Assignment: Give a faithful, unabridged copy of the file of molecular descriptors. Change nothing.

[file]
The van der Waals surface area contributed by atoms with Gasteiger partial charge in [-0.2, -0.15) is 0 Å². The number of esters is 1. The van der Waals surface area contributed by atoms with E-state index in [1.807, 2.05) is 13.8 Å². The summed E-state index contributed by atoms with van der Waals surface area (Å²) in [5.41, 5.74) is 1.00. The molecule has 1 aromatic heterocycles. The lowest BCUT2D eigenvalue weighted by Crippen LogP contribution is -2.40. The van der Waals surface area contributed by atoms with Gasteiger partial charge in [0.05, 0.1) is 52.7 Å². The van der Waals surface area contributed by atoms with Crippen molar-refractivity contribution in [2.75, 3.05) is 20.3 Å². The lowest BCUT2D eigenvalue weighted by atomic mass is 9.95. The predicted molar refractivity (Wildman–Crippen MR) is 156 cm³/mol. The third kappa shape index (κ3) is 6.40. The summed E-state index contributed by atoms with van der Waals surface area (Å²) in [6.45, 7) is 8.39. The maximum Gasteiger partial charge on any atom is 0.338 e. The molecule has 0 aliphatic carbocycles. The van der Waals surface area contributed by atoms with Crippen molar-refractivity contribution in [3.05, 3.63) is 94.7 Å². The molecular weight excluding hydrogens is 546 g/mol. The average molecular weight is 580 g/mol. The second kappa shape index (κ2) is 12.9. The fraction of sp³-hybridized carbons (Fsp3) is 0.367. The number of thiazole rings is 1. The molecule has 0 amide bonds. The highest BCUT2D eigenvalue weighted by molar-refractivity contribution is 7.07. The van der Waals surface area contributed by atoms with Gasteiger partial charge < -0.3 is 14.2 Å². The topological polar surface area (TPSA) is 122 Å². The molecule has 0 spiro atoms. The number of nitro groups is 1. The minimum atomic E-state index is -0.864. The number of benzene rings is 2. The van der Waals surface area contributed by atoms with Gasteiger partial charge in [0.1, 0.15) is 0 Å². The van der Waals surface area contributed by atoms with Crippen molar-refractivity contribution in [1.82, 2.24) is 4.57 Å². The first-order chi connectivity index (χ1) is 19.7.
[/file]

The van der Waals surface area contributed by atoms with Gasteiger partial charge in [-0.2, -0.15) is 0 Å². The number of esters is 1. The van der Waals surface area contributed by atoms with E-state index in [1.807, 2.05) is 13.8 Å². The summed E-state index contributed by atoms with van der Waals surface area (Å²) in [5.41, 5.74) is 1.00. The molecule has 1 aromatic heterocycles. The lowest BCUT2D eigenvalue weighted by Crippen LogP contribution is -2.40. The van der Waals surface area contributed by atoms with Gasteiger partial charge in [0.05, 0.1) is 52.7 Å². The van der Waals surface area contributed by atoms with Crippen molar-refractivity contribution in [2.75, 3.05) is 20.3 Å². The lowest BCUT2D eigenvalue weighted by atomic mass is 9.95. The predicted molar refractivity (Wildman–Crippen MR) is 156 cm³/mol. The third kappa shape index (κ3) is 6.40. The summed E-state index contributed by atoms with van der Waals surface area (Å²) in [6.45, 7) is 8.39. The maximum Gasteiger partial charge on any atom is 0.338 e. The molecule has 0 aliphatic carbocycles. The van der Waals surface area contributed by atoms with Crippen molar-refractivity contribution in [3.05, 3.63) is 94.7 Å². The molecular weight excluding hydrogens is 546 g/mol. The average molecular weight is 580 g/mol. The second kappa shape index (κ2) is 12.9. The fraction of sp³-hybridized carbons (Fsp3) is 0.367. The number of thiazole rings is 1. The molecule has 0 amide bonds. The highest BCUT2D eigenvalue weighted by molar-refractivity contribution is 7.07. The van der Waals surface area contributed by atoms with Gasteiger partial charge < -0.3 is 14.2 Å². The topological polar surface area (TPSA) is 122 Å². The molecule has 0 spiro atoms. The number of nitro groups is 1. The minimum atomic E-state index is -0.864. The number of benzene rings is 2. The van der Waals surface area contributed by atoms with Gasteiger partial charge in [0.1, 0.15) is 0 Å². The van der Waals surface area contributed by atoms with Crippen molar-refractivity contribution in [1.82, 2.24) is 4.57 Å². The first-order chi connectivity index (χ1) is 19.7.